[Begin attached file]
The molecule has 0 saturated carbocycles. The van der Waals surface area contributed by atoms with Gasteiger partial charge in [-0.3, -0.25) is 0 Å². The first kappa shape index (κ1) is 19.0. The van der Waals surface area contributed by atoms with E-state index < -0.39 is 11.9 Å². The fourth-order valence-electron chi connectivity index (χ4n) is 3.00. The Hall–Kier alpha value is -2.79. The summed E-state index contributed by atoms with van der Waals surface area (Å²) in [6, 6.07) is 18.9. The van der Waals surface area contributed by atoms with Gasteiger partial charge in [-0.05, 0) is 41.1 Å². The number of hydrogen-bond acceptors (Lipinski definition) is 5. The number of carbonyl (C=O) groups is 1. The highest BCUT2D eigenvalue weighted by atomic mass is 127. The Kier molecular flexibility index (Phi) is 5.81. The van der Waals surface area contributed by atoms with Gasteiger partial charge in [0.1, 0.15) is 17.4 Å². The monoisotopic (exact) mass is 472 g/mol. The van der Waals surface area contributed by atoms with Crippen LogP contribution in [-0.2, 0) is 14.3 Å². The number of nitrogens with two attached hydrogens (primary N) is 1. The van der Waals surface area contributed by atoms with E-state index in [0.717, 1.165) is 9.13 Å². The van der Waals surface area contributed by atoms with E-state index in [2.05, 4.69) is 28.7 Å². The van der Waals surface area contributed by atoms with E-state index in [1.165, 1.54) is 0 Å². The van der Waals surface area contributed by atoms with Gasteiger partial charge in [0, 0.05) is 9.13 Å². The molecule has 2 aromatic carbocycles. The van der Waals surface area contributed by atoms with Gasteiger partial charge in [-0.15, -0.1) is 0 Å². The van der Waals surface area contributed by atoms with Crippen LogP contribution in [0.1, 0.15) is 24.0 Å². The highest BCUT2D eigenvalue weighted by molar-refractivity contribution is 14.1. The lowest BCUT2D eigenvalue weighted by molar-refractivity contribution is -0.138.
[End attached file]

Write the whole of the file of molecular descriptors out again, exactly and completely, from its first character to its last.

The molecule has 0 saturated carbocycles. The van der Waals surface area contributed by atoms with Gasteiger partial charge in [-0.3, -0.25) is 0 Å². The first kappa shape index (κ1) is 19.0. The van der Waals surface area contributed by atoms with E-state index < -0.39 is 11.9 Å². The fourth-order valence-electron chi connectivity index (χ4n) is 3.00. The Hall–Kier alpha value is -2.79. The summed E-state index contributed by atoms with van der Waals surface area (Å²) in [6, 6.07) is 18.9. The van der Waals surface area contributed by atoms with Gasteiger partial charge in [-0.05, 0) is 41.1 Å². The number of hydrogen-bond acceptors (Lipinski definition) is 5. The number of carbonyl (C=O) groups is 1. The highest BCUT2D eigenvalue weighted by atomic mass is 127. The Kier molecular flexibility index (Phi) is 5.81. The van der Waals surface area contributed by atoms with Gasteiger partial charge in [0.1, 0.15) is 17.4 Å². The monoisotopic (exact) mass is 472 g/mol. The van der Waals surface area contributed by atoms with Crippen LogP contribution in [-0.2, 0) is 14.3 Å². The number of nitrogens with two attached hydrogens (primary N) is 1. The van der Waals surface area contributed by atoms with E-state index in [0.717, 1.165) is 9.13 Å². The van der Waals surface area contributed by atoms with E-state index in [2.05, 4.69) is 28.7 Å². The van der Waals surface area contributed by atoms with E-state index in [1.165, 1.54) is 0 Å². The van der Waals surface area contributed by atoms with Gasteiger partial charge in [0, 0.05) is 9.13 Å². The molecule has 2 aromatic carbocycles. The van der Waals surface area contributed by atoms with Gasteiger partial charge in [-0.15, -0.1) is 0 Å². The van der Waals surface area contributed by atoms with Crippen LogP contribution in [0.1, 0.15) is 24.0 Å². The highest BCUT2D eigenvalue weighted by molar-refractivity contribution is 14.1. The lowest BCUT2D eigenvalue weighted by molar-refractivity contribution is -0.138.